Frieze Sculpture Park: A Free Outdoor Exhibition for Three Months
Frieze is pleased to announce that the Sculpture Park will be open from 5 October 2016 – 8 January 2017, with free entry to all. Selected by Clare Lilley (Director of Programme, Yorkshire Sculpture Park), 20 iconic works by 20th-century masters and new commissions by contemporary talents will be placed throughout the English Gardens of The Regent’s Park, creating a free outdoor exhibition at the centre of London. For the first time, Art Fund is the programming partner for the Sculpture Park.
World-leading galleries in Frieze London and Frieze Masters (6–9 October) will extend their shows outside the fair, dramatizing the landscape of The Regent’s Park, and beyond Frieze Week, with 18 works remaining on view until 8 January 2017.
For the fourth year the Art Fund, the national fundraising charity for art, will develop a free, dedicated app for the Sculpture Park. The Frieze Sculpture Guide App, available to download from 5 October, will have detailed information on each of the sculptures and an audio guide by Clare Lilley. Art Fund will also produce a programme of workshops for the duration of the outdoor exhibition.
Robert Dingle, Contemporary Projects Manager, Art Fund, said: ‘The Frieze Sculpture Park is without a doubt one of the key highlights of Frieze week, and we are so pleased to be its programming partner this year. To have a sculpture exhibition, for free, right in the heart of London, is fantastic and its staying open long after Frieze London and Masters have closed will mean everyone will have even more time to visit. We can’t wait to share the Art Fund’s new-look Frieze Sculpture Guide app, a free audio companion to the Sculpture Park, and huge thanks to Clare Lilley for lending her voice once more, so her carefully curated and eclectic selection of sculpture is brought to life.’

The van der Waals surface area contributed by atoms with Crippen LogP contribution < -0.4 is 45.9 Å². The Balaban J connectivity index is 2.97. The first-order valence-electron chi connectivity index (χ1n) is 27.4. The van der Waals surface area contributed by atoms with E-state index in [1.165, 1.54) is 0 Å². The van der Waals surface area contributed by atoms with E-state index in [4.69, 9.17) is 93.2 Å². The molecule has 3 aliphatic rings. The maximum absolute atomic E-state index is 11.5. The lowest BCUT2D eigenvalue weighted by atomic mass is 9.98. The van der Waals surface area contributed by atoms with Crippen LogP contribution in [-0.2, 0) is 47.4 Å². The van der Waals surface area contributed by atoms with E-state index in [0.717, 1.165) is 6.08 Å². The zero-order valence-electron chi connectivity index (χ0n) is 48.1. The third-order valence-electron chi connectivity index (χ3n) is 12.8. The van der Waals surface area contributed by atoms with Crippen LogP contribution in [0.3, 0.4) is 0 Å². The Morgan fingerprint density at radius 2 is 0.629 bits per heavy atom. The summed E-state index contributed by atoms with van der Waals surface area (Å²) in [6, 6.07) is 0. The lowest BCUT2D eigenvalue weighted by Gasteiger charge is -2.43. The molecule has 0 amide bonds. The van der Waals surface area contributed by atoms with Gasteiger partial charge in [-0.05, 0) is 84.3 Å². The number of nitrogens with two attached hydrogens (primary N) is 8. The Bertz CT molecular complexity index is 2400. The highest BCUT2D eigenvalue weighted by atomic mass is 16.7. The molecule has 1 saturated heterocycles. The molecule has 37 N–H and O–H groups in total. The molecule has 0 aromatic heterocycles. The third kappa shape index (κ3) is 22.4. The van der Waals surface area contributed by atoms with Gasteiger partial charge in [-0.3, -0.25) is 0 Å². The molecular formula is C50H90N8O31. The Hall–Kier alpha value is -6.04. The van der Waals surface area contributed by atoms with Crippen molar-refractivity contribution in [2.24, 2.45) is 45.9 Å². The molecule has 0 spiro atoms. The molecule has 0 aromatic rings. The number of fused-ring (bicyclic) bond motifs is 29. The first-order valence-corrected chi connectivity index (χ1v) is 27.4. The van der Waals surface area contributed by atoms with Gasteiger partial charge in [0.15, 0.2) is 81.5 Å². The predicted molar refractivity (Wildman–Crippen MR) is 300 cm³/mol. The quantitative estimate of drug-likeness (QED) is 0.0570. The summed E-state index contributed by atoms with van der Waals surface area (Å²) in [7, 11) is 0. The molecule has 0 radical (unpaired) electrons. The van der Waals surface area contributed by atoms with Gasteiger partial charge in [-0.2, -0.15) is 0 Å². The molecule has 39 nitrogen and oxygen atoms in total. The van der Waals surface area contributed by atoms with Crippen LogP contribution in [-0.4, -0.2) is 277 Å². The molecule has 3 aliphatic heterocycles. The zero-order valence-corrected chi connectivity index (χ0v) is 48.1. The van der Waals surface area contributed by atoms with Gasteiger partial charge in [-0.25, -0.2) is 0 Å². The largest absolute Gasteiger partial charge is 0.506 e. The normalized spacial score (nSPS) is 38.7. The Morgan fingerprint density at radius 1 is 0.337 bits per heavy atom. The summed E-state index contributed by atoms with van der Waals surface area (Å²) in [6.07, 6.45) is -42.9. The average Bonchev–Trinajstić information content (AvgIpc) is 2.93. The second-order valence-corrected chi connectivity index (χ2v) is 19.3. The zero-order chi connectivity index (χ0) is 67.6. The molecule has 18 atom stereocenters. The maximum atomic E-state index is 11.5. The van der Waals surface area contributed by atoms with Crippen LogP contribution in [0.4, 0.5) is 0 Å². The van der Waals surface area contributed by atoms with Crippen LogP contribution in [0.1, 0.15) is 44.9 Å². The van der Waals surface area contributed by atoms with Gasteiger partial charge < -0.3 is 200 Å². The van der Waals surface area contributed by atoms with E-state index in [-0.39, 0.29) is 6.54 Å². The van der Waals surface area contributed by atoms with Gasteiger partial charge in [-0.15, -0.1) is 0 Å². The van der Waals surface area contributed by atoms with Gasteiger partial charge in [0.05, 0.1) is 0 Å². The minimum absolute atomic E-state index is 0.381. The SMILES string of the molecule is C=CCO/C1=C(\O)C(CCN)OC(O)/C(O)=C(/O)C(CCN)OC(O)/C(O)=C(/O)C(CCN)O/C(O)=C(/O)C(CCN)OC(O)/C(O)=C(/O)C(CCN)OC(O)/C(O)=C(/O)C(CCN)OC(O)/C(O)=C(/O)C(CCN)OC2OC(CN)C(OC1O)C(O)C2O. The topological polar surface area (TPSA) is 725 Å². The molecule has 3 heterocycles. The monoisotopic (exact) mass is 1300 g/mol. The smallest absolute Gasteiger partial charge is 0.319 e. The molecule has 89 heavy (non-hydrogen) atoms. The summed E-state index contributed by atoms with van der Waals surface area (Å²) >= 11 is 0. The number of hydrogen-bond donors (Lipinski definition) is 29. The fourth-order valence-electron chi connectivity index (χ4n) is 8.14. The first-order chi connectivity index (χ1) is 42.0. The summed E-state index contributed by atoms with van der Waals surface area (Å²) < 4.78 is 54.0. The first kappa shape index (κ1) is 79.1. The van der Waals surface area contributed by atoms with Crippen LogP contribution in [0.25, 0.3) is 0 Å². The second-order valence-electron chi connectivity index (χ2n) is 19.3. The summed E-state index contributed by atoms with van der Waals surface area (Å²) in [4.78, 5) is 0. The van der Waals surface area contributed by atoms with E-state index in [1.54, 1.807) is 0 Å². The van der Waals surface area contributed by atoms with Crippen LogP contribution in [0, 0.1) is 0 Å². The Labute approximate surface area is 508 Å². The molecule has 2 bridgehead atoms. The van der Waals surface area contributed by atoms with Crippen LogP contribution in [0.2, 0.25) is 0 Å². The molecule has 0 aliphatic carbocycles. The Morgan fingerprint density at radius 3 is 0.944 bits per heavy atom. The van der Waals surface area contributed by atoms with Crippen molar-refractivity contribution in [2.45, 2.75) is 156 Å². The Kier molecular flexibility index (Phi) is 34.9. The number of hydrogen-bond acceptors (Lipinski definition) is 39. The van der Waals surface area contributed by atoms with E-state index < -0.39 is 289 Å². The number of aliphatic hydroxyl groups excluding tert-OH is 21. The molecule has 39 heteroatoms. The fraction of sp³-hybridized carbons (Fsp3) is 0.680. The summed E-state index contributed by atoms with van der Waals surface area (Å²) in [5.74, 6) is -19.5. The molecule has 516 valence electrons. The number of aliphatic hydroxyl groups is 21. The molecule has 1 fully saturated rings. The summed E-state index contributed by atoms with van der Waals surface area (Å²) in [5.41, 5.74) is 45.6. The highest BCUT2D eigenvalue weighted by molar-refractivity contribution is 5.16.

Clare Lilley, who selected and placed the works, said: ‘From the contemplative and ephemeral to the robust and monumental, the exhibition includes the park’s first-ever conceptual work – a remaking of a rare 1969 piece by Ed Herring – and classic painted sculptures by Claes Oldenburg and Jean Dubuffet alongside a newly created work by Eddie Martinez.
British post-war artists are represented by Eduardo Paolozzi, Barry Flanagan and Lynn Chadwick, whilst young and established international artists Nairy Baghramian, Zeng Fanzhi, Claude Lalanne, Huang Rui, Jose Dávila, Matthew Monahan and Goshka Macuga amplify the selection. Mikayel Ohanjanyan, Renato Nicolodi, and Fernando Casasempere each offer newly made works, as does Conrad Shawcross, whose six-metre-high steel sculpture is a study for his major 2016 commission for the Greenwich Peninsula, while Henry Krokatsis’s imaginary sauna-shed reflects the traditional bandstands and shelters found in London’s parks.’
The exhibition will captivate and energise both Frieze and Park visitors and I’m gratified that Camden Council has again agreed to extend the end date until January 2017, giving Londoners a wonderful cultural resource over the winter months.’